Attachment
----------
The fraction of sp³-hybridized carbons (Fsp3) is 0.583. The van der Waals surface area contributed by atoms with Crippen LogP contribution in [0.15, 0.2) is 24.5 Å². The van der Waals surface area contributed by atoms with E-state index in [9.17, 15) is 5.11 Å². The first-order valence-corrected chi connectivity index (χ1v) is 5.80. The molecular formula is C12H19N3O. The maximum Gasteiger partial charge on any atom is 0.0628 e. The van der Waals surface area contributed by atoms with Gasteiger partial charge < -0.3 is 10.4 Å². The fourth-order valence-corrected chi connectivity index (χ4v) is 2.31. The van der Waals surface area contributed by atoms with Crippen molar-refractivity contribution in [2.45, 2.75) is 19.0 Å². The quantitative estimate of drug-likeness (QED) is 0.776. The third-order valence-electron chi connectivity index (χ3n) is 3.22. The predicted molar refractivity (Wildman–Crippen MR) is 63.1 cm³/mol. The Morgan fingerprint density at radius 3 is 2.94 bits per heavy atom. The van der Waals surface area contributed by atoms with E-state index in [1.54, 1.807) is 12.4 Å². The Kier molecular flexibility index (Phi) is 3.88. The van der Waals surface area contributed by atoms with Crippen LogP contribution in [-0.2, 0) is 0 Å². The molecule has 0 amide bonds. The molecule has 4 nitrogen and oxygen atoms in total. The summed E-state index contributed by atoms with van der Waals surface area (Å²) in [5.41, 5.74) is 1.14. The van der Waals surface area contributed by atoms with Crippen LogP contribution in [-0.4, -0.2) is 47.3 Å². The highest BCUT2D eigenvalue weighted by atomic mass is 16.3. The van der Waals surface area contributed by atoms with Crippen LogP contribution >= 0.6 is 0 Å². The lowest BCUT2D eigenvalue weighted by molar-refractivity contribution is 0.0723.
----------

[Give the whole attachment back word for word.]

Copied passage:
The fraction of sp³-hybridized carbons (Fsp3) is 0.583. The van der Waals surface area contributed by atoms with Crippen LogP contribution in [0.15, 0.2) is 24.5 Å². The van der Waals surface area contributed by atoms with E-state index in [9.17, 15) is 5.11 Å². The first-order valence-corrected chi connectivity index (χ1v) is 5.80. The molecular formula is C12H19N3O. The maximum Gasteiger partial charge on any atom is 0.0628 e. The van der Waals surface area contributed by atoms with Gasteiger partial charge < -0.3 is 10.4 Å². The fourth-order valence-corrected chi connectivity index (χ4v) is 2.31. The van der Waals surface area contributed by atoms with Crippen molar-refractivity contribution in [2.45, 2.75) is 19.0 Å². The quantitative estimate of drug-likeness (QED) is 0.776. The third-order valence-electron chi connectivity index (χ3n) is 3.22. The predicted molar refractivity (Wildman–Crippen MR) is 63.1 cm³/mol. The Morgan fingerprint density at radius 3 is 2.94 bits per heavy atom. The van der Waals surface area contributed by atoms with E-state index in [1.54, 1.807) is 12.4 Å². The Kier molecular flexibility index (Phi) is 3.88. The van der Waals surface area contributed by atoms with Crippen LogP contribution in [-0.2, 0) is 0 Å². The molecule has 0 amide bonds. The molecule has 4 nitrogen and oxygen atoms in total. The summed E-state index contributed by atoms with van der Waals surface area (Å²) in [5.41, 5.74) is 1.14. The van der Waals surface area contributed by atoms with Crippen LogP contribution in [-0.4, -0.2) is 47.3 Å². The highest BCUT2D eigenvalue weighted by atomic mass is 16.3. The van der Waals surface area contributed by atoms with Crippen LogP contribution >= 0.6 is 0 Å². The lowest BCUT2D eigenvalue weighted by molar-refractivity contribution is 0.0723.